The global oil sector is struggling with unpredictability in supply and demand, but one big thing that is expected to make refineries and exporters paranoid is this: the new set of policies that will limit the usage of sulfur-laced fuels in shipping.
Analysts and investors anticipate that in less than two years, a major oil and refining companies will have embraced the new laws, but some market observers believe widespread shocks will be felt around the oil industry as soon as the new set of rules are imposed the first week of 2020.
Some market strategists have considered the new fuel shipping policies as the biggest "oil market disruptor" seen to jolt global supply routes in the shipping business, from producers of oil to traders, refineries, shippers, down to consumers.
Major shipping companies are bracing for a disturbance in the kinds of fuels they will be producing next year, but the oil market in general, including refineries, are also preparing for the worst.
Based on the new policies that will be implemented by the International Maritime Organization (IMO), less than 1% should be used on sulfur fuels on ships starting January next year, unless oil tankers are equipped with what engineers call as "scrubbers" - a technique that gets rid of sulfur from gas exhausted from bunkers.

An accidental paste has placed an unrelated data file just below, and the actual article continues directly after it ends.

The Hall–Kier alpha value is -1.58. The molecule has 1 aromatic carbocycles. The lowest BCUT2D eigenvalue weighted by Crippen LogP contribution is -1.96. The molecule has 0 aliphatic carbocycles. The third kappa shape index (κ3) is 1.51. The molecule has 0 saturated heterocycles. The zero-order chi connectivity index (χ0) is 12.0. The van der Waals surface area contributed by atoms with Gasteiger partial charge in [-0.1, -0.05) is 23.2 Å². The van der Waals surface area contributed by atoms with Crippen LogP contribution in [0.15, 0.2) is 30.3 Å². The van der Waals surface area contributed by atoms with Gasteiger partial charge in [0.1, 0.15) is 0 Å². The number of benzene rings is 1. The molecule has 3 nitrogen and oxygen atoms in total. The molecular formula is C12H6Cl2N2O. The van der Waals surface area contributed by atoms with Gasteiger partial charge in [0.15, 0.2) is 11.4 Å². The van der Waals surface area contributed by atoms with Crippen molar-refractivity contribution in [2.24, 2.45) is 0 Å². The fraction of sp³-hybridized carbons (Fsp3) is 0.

In an interview with Forbes, Afab Salem, KPMG Risk Analytics director said that oil producers will offer arbitrage opportunities as the price margin between fuel oils with high sulfur content, and those with low-sulfur content, is projected to widen. Increased demand for very low-sulfur fuels, Salem said, will hike demand for crude grades.
According to latest estimates by the International Energy Agency (IEA), global demand for high-sulfur fuels will decrease from 3.4 million (barrels per day) to 1.3 million BPD, in just 12 months. A projected 4,000 fuel ships will be outfitted with scrubbers that will consume around 700,000 BPD of fuel by end of 2020.
Meanwhile, prices of oil in the global market were up nearly 5% late Tuesday, after the United States said it would defer the implementation of a 10% tax on selected goods coming from China, alleviating worries over an extended trade showdown that has battered markets in the past weeks.
The Sino-US trade conflict has diminished demand for energy stocks, and any ray of optimism resuscitates the notion of further positive demand possibilities, John Kelduff of New York-based energy hedge fund Capital Management, said.
Brent Futures made a quick 4.6% rally early Tuesday, at $61.21 per barrel, while US West Texas Intermediate (WTI) crude climbed 5%, at $57.12.